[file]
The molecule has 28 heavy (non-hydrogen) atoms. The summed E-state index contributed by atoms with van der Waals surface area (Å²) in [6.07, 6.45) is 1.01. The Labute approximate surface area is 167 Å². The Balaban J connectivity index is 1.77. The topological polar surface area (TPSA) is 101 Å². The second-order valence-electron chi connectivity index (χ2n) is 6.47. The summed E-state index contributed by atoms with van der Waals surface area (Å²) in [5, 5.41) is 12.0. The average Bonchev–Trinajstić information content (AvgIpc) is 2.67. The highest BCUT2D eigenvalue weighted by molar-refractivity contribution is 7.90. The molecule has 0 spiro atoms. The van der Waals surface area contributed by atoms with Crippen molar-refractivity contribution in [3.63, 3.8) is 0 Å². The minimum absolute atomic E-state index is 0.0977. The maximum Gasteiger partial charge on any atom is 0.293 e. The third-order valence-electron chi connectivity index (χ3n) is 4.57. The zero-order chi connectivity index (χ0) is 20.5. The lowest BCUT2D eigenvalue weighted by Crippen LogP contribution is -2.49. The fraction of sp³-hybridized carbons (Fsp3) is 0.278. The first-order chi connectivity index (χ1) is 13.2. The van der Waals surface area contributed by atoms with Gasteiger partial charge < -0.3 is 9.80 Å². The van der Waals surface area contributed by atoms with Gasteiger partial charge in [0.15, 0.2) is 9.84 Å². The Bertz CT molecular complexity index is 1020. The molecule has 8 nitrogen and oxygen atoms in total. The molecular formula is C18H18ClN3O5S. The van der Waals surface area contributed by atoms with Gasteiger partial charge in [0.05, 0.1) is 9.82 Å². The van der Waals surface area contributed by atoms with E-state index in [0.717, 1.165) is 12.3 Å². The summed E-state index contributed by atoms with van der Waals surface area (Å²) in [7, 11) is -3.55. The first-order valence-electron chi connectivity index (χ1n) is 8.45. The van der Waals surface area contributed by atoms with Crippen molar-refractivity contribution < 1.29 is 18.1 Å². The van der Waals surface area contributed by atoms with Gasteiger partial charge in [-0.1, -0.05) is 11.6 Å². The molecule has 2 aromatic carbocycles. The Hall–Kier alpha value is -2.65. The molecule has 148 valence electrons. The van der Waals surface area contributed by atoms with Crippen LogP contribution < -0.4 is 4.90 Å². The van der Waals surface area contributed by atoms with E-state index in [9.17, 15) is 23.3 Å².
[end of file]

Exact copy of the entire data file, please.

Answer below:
The molecule has 28 heavy (non-hydrogen) atoms. The summed E-state index contributed by atoms with van der Waals surface area (Å²) in [6.07, 6.45) is 1.01. The Labute approximate surface area is 167 Å². The Balaban J connectivity index is 1.77. The topological polar surface area (TPSA) is 101 Å². The second-order valence-electron chi connectivity index (χ2n) is 6.47. The summed E-state index contributed by atoms with van der Waals surface area (Å²) in [5, 5.41) is 12.0. The average Bonchev–Trinajstić information content (AvgIpc) is 2.67. The highest BCUT2D eigenvalue weighted by molar-refractivity contribution is 7.90. The molecule has 0 spiro atoms. The van der Waals surface area contributed by atoms with Crippen molar-refractivity contribution in [3.63, 3.8) is 0 Å². The minimum absolute atomic E-state index is 0.0977. The maximum Gasteiger partial charge on any atom is 0.293 e. The third-order valence-electron chi connectivity index (χ3n) is 4.57. The zero-order chi connectivity index (χ0) is 20.5. The lowest BCUT2D eigenvalue weighted by Crippen LogP contribution is -2.49. The fraction of sp³-hybridized carbons (Fsp3) is 0.278. The first-order chi connectivity index (χ1) is 13.2. The van der Waals surface area contributed by atoms with Gasteiger partial charge < -0.3 is 9.80 Å². The van der Waals surface area contributed by atoms with Gasteiger partial charge in [0.15, 0.2) is 9.84 Å². The Bertz CT molecular complexity index is 1020. The molecule has 8 nitrogen and oxygen atoms in total. The molecular formula is C18H18ClN3O5S. The van der Waals surface area contributed by atoms with Gasteiger partial charge in [0.05, 0.1) is 9.82 Å². The van der Waals surface area contributed by atoms with E-state index in [0.717, 1.165) is 12.3 Å². The summed E-state index contributed by atoms with van der Waals surface area (Å²) in [7, 11) is -3.55. The first-order valence-electron chi connectivity index (χ1n) is 8.45. The van der Waals surface area contributed by atoms with Crippen molar-refractivity contribution < 1.29 is 18.1 Å². The van der Waals surface area contributed by atoms with Gasteiger partial charge in [-0.1, -0.05) is 11.6 Å². The molecule has 2 aromatic carbocycles. The Hall–Kier alpha value is -2.65. The molecule has 148 valence electrons. The van der Waals surface area contributed by atoms with Crippen LogP contribution < -0.4 is 4.90 Å². The van der Waals surface area contributed by atoms with E-state index in [9.17, 15) is 23.3 Å².